After eight years spent as Vice President of the Federation, Atiku Abubakar also known as Turakin Adamawa is set to declare that he would again run as he did in 1993, 2007 and 2011, to lead Africa’s largest democracy as president.
Again, in 2011, Atiku again made attempts to be president, but he first had to scale the hurdle of the Northern Political Leaders Forum, led by the ‘Zoning Proclaiming Prophet ‘in Adamu Ciroma. Atiku had the likes of the political Maradonas, top spooks and the baby face governor who demystified his father as fellow contenders. Again against all odds, Atiku shocked and awed the other three contenders emerging as the NPLF’s candidate and although he was defeated in the primaries by a lesser political weight in the person of the President Goodluck Jonathan in the primaries, Nigerians know that it was more of “The more you look the less you see!”, as stories of how delegates lists were transformed overnight or bribed with hard currencies were rife after the primary. In a free and fair primary, Atiku would have made mince meat of the incumbent, sadly the leaders of the PDP preferred a pliable Jonathan to the veteran in Atiku and as they say the rest is history.
As it stands today, Atiku has pitched his tent with the progressives in the APC, a party set to take on the PDP and end her sixteen year rule of misery, misfortune and misdirection. The party like the beautiful bride of Nigerian politics is bristling with many presidential aspirants, men with the name, the clout and the deep pockets to govern Nigeria.
While some of these candidates bear the unfair branding of religious extremists, others are inexperienced or perhaps not serious to be treated as worthy contenders, all the same all are willing to be aspirants and will likely jostle for the ticket, the moment the party announces guidelines for the primaries.
But will Atiku jump? Will he join the fray? Many a reader may be marvelled at my question and deem it as rhetorical or mischievous, but the question is potent and is aimed at the rational frame of our present day politics. I asked the question because there are quite a few, I call them the vocal minority who believe that Atiku will not run and even if he does, will not stand a chance against the incumbent that is if he even wins the primaries.
This vocal minority hired by the presidency have already identified Atiku as the biggest threat to handing out a second term to President Jonathan, even with rigging. They are disturbed by the man’s political structure which has remained intact and grown stronger by the day. His dalliances with the youths and elders, his friendship with the Nigerian media and his penchant for bridge building across the country.
So to prevent the man, pages will soon be taken to accuse him of one charge after another, taxpayers money in dire need of proper prosecution will be doled out to Twitter Voltrons and Facebook Godzillas to smother the looming image of Atiku.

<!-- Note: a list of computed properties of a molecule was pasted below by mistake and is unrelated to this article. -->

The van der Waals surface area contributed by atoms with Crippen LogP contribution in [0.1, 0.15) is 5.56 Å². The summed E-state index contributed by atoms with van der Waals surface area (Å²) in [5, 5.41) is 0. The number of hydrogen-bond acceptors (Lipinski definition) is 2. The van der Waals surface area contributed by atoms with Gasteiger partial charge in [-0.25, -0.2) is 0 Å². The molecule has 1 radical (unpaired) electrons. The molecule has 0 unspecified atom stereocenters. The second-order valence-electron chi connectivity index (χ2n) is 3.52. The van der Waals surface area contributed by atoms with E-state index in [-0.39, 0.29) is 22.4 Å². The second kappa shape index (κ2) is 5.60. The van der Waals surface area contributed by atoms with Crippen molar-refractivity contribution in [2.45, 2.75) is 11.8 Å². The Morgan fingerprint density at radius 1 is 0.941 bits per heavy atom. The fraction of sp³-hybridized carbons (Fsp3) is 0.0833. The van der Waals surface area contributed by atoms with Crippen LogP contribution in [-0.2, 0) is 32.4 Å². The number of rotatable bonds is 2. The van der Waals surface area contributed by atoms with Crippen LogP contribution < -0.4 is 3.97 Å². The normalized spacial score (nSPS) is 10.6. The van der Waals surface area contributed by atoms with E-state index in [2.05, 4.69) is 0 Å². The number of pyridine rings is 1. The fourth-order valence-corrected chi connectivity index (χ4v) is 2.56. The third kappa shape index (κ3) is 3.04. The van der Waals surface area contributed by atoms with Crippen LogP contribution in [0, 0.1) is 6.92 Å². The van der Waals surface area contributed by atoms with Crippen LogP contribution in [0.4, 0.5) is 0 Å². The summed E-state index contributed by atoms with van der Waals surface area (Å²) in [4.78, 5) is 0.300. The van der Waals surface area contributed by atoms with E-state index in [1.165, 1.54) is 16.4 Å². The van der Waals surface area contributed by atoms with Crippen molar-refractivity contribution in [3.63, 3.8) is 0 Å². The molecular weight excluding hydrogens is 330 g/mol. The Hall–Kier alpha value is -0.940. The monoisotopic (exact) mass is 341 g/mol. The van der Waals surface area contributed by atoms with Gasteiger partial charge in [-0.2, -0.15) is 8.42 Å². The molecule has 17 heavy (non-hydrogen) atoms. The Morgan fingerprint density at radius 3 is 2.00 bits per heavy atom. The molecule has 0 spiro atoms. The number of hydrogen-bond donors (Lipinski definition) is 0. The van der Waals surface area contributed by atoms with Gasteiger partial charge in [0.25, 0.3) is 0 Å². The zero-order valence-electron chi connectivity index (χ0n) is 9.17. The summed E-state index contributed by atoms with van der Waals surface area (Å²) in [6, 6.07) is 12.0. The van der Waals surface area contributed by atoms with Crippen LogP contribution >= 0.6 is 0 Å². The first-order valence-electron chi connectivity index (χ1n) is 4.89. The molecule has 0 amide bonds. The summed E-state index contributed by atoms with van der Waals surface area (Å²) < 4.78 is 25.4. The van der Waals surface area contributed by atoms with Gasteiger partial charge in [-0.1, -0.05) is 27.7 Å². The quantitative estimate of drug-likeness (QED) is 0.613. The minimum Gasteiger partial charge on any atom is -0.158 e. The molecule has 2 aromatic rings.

They will first attempt to link him with Boko Haram. Now this is not new as it is the penchant of this government to link everyone opposed to it as sponsors of Boko Haram, but here is some food for thought. If Boko Haram were Atiku’s baby or adopted baby would it strike at Adamawa his home state? Would he bring terror upon his people scattered all over the North? Does Atiku cut the picture of a blood sucking ogre who would drain the blood of his countrymen just to be president?
A closer looker at the past will show that even in 2007, when he was been unfairly persecuted, Alhaji Atiku did not resort to violence, why would he resort to such now. But if the government believes that he has links with Boko Haram then what are the security agencies doing about it? Surely if Atiku had links with the sect there would be ample evidence to nail him, so what are they waiting for?
This is the same Atiku that offered various solutions to ending the insurgency, timeless pieces of advice gotten from his years as a VP. They will use his borrowed statement from JFk in the run-off to the 2011 elections out of context, that those who make peaceful change impossible, make violent change inevitable and link it to Boko Haram and her activities, yet they forget that Boko Haram began rearing its head on July 26, 2009.
They will again look to the last days of the Obasanjo -Atiku administration and accuse him of dipping his hands in the public till (PTDF, Privatisation, Nitel etc) as Obasanjo and his boo boys would have wanted us to believe. Yet even in the heat of the smear campaign then, it was Obasanjo who came out scathed and not Atiku.
So will Atiku jump? The answer will be yes and like the soldiers were told in the movie, the Wild Geese we want him to answer, how high?